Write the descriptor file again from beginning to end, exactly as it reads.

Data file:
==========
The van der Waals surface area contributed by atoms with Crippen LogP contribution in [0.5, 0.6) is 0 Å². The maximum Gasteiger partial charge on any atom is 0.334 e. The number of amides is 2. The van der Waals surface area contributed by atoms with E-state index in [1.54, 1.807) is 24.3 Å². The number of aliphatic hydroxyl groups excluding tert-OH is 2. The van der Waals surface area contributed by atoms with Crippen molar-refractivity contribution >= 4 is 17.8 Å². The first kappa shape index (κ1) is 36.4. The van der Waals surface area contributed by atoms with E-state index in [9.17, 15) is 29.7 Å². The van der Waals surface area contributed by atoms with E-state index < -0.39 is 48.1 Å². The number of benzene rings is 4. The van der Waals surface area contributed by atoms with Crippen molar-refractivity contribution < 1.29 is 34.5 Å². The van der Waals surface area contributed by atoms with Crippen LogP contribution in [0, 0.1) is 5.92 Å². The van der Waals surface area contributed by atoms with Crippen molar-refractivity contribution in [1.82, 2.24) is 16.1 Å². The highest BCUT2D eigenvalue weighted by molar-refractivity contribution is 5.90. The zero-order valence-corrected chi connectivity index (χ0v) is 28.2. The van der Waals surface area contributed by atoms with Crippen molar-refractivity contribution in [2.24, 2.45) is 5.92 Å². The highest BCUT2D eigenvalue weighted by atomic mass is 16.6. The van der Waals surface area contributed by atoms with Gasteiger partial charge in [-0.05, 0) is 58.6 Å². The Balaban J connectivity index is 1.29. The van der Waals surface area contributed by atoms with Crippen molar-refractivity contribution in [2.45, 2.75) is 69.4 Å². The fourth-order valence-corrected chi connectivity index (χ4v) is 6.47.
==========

The van der Waals surface area contributed by atoms with Crippen LogP contribution in [0.5, 0.6) is 0 Å². The maximum Gasteiger partial charge on any atom is 0.334 e. The number of amides is 2. The van der Waals surface area contributed by atoms with E-state index in [1.54, 1.807) is 24.3 Å². The number of aliphatic hydroxyl groups excluding tert-OH is 2. The van der Waals surface area contributed by atoms with Crippen molar-refractivity contribution >= 4 is 17.8 Å². The first kappa shape index (κ1) is 36.4. The van der Waals surface area contributed by atoms with E-state index in [9.17, 15) is 29.7 Å². The van der Waals surface area contributed by atoms with E-state index < -0.39 is 48.1 Å². The number of benzene rings is 4. The van der Waals surface area contributed by atoms with Crippen molar-refractivity contribution < 1.29 is 34.5 Å². The van der Waals surface area contributed by atoms with Crippen LogP contribution in [0, 0.1) is 5.92 Å². The van der Waals surface area contributed by atoms with Crippen molar-refractivity contribution in [1.82, 2.24) is 16.1 Å². The highest BCUT2D eigenvalue weighted by molar-refractivity contribution is 5.90. The zero-order valence-corrected chi connectivity index (χ0v) is 28.2. The van der Waals surface area contributed by atoms with Crippen molar-refractivity contribution in [2.24, 2.45) is 5.92 Å². The highest BCUT2D eigenvalue weighted by atomic mass is 16.6. The van der Waals surface area contributed by atoms with Gasteiger partial charge in [-0.05, 0) is 58.6 Å². The Balaban J connectivity index is 1.29. The van der Waals surface area contributed by atoms with Crippen molar-refractivity contribution in [2.45, 2.75) is 69.4 Å². The fourth-order valence-corrected chi connectivity index (χ4v) is 6.47.